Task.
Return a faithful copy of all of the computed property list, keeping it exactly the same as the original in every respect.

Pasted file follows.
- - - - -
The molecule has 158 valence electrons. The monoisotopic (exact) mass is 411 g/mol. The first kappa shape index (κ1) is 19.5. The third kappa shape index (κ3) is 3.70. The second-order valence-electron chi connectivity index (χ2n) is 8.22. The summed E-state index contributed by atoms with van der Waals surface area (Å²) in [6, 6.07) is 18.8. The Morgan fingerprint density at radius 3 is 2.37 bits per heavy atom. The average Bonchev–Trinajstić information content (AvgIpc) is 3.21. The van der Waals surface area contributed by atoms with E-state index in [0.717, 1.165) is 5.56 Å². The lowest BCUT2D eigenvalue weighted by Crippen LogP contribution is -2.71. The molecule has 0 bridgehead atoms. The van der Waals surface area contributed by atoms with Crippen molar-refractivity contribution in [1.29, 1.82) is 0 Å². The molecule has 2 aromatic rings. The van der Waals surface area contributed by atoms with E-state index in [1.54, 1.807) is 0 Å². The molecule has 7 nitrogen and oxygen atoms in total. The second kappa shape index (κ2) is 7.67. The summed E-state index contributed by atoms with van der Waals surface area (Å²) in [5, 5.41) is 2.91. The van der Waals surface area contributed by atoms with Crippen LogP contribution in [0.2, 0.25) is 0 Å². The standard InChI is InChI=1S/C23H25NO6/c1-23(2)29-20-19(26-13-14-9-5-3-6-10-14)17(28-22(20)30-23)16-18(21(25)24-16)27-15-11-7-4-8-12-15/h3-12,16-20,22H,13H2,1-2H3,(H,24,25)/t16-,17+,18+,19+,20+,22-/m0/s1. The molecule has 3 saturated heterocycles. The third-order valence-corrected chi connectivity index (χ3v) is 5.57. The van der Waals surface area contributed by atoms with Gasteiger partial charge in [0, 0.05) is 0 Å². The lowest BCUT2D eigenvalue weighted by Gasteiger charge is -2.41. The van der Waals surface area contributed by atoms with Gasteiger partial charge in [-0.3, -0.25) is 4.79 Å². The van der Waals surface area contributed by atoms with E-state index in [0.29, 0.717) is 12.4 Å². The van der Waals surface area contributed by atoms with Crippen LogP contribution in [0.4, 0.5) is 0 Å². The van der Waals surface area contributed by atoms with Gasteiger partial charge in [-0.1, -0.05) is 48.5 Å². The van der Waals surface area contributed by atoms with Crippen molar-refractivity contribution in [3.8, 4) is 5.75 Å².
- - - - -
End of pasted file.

The molecule has 158 valence electrons. The monoisotopic (exact) mass is 411 g/mol. The first kappa shape index (κ1) is 19.5. The third kappa shape index (κ3) is 3.70. The second-order valence-electron chi connectivity index (χ2n) is 8.22. The summed E-state index contributed by atoms with van der Waals surface area (Å²) in [6, 6.07) is 18.8. The Morgan fingerprint density at radius 3 is 2.37 bits per heavy atom. The average Bonchev–Trinajstić information content (AvgIpc) is 3.21. The van der Waals surface area contributed by atoms with E-state index in [0.717, 1.165) is 5.56 Å². The lowest BCUT2D eigenvalue weighted by Crippen LogP contribution is -2.71. The molecule has 0 bridgehead atoms. The van der Waals surface area contributed by atoms with Crippen molar-refractivity contribution in [1.29, 1.82) is 0 Å². The molecule has 2 aromatic rings. The van der Waals surface area contributed by atoms with E-state index in [1.54, 1.807) is 0 Å². The molecule has 7 nitrogen and oxygen atoms in total. The second kappa shape index (κ2) is 7.67. The summed E-state index contributed by atoms with van der Waals surface area (Å²) in [5, 5.41) is 2.91. The van der Waals surface area contributed by atoms with Crippen LogP contribution in [0.2, 0.25) is 0 Å². The standard InChI is InChI=1S/C23H25NO6/c1-23(2)29-20-19(26-13-14-9-5-3-6-10-14)17(28-22(20)30-23)16-18(21(25)24-16)27-15-11-7-4-8-12-15/h3-12,16-20,22H,13H2,1-2H3,(H,24,25)/t16-,17+,18+,19+,20+,22-/m0/s1. The molecule has 3 saturated heterocycles. The third-order valence-corrected chi connectivity index (χ3v) is 5.57. The van der Waals surface area contributed by atoms with Gasteiger partial charge in [0, 0.05) is 0 Å². The lowest BCUT2D eigenvalue weighted by Gasteiger charge is -2.41. The van der Waals surface area contributed by atoms with Gasteiger partial charge in [-0.3, -0.25) is 4.79 Å². The van der Waals surface area contributed by atoms with E-state index in [0.29, 0.717) is 12.4 Å². The van der Waals surface area contributed by atoms with Crippen LogP contribution in [0.4, 0.5) is 0 Å². The van der Waals surface area contributed by atoms with Gasteiger partial charge in [-0.1, -0.05) is 48.5 Å². The van der Waals surface area contributed by atoms with Crippen molar-refractivity contribution in [3.8, 4) is 5.75 Å².